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Parking ‘crackdown’ draws criticism: New downtown initiative could encourage drunk driving, opponents say

BEMIDJI — New rules for Bemidji’s downtown parking lots are raising concerns the “crackdown” on cars staying the night may lead to more drunk driving.

The city-owned lots are now closed from 2 a.m. to 6 a.m, whereas before the ban extended only to cars parking for more than several hours at a time without a permit.

The change allows the Bemidji Police Department to more easily regulate the lots through ticketing because they now don’t have to measure when the requisite amount of time has passed before giving a citation.

At Monday’s City Council meeting, the new regulations took some flak from the public.

Downtown parking was not on the agenda, but two people came forward to say the change in regulations (and perceived increase in tickets) could lead to more people driving drunk.  

Amos Miller, an employee at one of the city-owned liquor stores, and Mike Bredon, executive director of Upstream TV (who also records council meetings to broadcast on the network) both spoke out against the change.

“A crackdown, be it ticketing or towing, is a (discouragement) to people making correct decisions downtown… finding an alternate means home after a night of drinking,” Miller, who also works as a bartender downtown, told the council.  

Bredon agreed.

“If we ask ourselves the pure and simple question, ‘Is this going to encourage drinking and driving?’ the pure and simple answer is, ‘Yes, it is,’” he said. “If that is the case, we need to find a better way. I do think something needs to be done, but such a broad stroke brought forth by four people in a meeting… I think it should be something the council should review and vote upon.”

After Miller and Bredon spoke, City Engineer Craig Gray gave background information on the change in enforcement.

He said the change was based on concerns from the Bemidji Downtown Alliance, formerly the Downtown Development Authority, that the lots were being clogged by overnight parkers with a negative effect on business.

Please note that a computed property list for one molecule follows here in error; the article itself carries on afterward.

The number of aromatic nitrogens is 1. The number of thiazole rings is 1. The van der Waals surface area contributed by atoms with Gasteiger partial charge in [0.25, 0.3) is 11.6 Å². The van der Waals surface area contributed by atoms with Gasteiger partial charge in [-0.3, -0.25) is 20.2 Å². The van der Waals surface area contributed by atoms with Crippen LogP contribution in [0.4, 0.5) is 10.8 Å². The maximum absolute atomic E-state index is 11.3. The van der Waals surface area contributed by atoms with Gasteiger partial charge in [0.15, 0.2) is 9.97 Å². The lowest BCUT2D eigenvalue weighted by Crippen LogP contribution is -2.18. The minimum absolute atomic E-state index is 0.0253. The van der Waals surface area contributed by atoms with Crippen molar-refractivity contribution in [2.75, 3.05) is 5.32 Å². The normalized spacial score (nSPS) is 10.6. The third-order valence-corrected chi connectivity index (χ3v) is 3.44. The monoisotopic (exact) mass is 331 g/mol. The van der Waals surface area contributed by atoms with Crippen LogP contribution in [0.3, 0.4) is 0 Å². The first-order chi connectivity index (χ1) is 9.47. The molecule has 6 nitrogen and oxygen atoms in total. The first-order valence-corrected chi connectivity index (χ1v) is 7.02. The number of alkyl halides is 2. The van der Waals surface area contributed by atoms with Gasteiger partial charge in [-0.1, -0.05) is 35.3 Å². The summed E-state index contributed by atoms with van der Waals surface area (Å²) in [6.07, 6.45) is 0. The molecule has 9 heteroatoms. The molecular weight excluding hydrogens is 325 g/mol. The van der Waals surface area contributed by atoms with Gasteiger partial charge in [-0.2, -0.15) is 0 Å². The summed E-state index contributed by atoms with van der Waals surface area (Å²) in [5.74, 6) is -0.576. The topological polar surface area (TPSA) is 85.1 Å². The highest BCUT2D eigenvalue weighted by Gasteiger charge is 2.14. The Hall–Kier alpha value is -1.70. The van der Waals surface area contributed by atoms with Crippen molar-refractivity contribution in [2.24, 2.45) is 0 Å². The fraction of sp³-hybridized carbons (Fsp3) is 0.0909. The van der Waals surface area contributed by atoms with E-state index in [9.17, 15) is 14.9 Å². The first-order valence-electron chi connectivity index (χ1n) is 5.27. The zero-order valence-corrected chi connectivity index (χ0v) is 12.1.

The city itself also reportedly received complaints about the backlog.

It was decided from review of the issue between members of the BDA, city officials and law enforcement that the new regulations should be put in place, Gray said.

City law allows for new regulations to be instituted by city staff without a council vote as long as they govern city parking lots and not city streets, he said.

There were also issues with plowing the lot effectively when people left cars overnight, Gray said.

The city can regulate its lots in three ways, he said: to allow for easy snow removal, to allow for nearby residents to park their cars in the lot, or to allow for intoxicated people to park their cars overnight.

“We can’t do all three,” he said. “The BDA and the police chief put a higher emphasis on options one and two.”

The changes have been in effect for several weeks.

In a notice about the changes, Bemidji Police Chief Mike Mastin cited the snow removal, parking backlog and inconsistency in enforcement.

“Of course the police department does not want people to operate a vehicle intoxicated so the options are simple, plan ahead for a sober driver, purchase a permit from the (BDA) near their favorite establishment, walk or cab ride to and from downtown or pay the $20 parking ticket instead of chancing the DWI or accident,” the notice read.

City charter changes

The council also held a public hearing on a pending ordinance that would change the rules when it comes to filling vacant City Council seats in the event of a member’s unexpected departure.

The new ordinance defines any vacancy that occurs a year or more ahead of a regular election as demanding a special election.

With a vacancy that happens less than a year before a regular election, the council must simply pick someone to fill the spot.

As it stands now, the city charter allows the council to appoint replacements for any length of time until the next regular election as long as they do it within 30 days of the vacancy.

No citizens spoke during the public hearing.